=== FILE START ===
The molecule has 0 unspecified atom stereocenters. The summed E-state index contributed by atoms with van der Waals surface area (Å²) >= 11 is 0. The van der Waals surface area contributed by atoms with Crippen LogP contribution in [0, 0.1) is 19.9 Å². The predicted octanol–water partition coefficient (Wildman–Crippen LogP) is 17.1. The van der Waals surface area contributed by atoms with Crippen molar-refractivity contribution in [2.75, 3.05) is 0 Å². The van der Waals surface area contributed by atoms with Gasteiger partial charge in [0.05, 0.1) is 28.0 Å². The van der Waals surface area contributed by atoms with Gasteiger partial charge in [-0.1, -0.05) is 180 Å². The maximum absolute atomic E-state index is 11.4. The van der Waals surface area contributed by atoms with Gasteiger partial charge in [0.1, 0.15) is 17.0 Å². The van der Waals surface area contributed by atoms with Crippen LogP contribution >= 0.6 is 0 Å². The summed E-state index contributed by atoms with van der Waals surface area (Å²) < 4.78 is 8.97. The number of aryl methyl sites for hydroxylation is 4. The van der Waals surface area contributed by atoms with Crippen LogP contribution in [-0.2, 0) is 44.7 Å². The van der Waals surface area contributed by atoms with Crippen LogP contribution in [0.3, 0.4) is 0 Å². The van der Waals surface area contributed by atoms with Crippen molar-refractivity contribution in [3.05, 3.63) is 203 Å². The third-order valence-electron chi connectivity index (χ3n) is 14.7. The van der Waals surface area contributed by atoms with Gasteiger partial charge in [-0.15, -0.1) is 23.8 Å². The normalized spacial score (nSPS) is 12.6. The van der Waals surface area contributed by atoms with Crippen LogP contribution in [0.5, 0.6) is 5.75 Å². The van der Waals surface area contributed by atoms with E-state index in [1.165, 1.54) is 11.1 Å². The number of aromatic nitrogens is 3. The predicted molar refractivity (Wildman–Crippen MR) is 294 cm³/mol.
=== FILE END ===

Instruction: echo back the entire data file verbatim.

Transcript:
The molecule has 0 unspecified atom stereocenters. The summed E-state index contributed by atoms with van der Waals surface area (Å²) >= 11 is 0. The van der Waals surface area contributed by atoms with Crippen LogP contribution in [0, 0.1) is 19.9 Å². The predicted octanol–water partition coefficient (Wildman–Crippen LogP) is 17.1. The van der Waals surface area contributed by atoms with Crippen molar-refractivity contribution in [2.75, 3.05) is 0 Å². The van der Waals surface area contributed by atoms with Gasteiger partial charge in [0.05, 0.1) is 28.0 Å². The van der Waals surface area contributed by atoms with Gasteiger partial charge in [-0.1, -0.05) is 180 Å². The maximum absolute atomic E-state index is 11.4. The van der Waals surface area contributed by atoms with Gasteiger partial charge in [0.1, 0.15) is 17.0 Å². The van der Waals surface area contributed by atoms with Crippen LogP contribution >= 0.6 is 0 Å². The summed E-state index contributed by atoms with van der Waals surface area (Å²) < 4.78 is 8.97. The number of aryl methyl sites for hydroxylation is 4. The van der Waals surface area contributed by atoms with Crippen LogP contribution in [-0.2, 0) is 44.7 Å². The van der Waals surface area contributed by atoms with Crippen LogP contribution in [0.3, 0.4) is 0 Å². The van der Waals surface area contributed by atoms with Crippen molar-refractivity contribution in [3.05, 3.63) is 203 Å². The third-order valence-electron chi connectivity index (χ3n) is 14.7. The van der Waals surface area contributed by atoms with Gasteiger partial charge in [-0.15, -0.1) is 23.8 Å². The normalized spacial score (nSPS) is 12.6. The van der Waals surface area contributed by atoms with Crippen LogP contribution in [0.5, 0.6) is 5.75 Å². The van der Waals surface area contributed by atoms with E-state index in [1.165, 1.54) is 11.1 Å². The number of aromatic nitrogens is 3. The predicted molar refractivity (Wildman–Crippen MR) is 294 cm³/mol.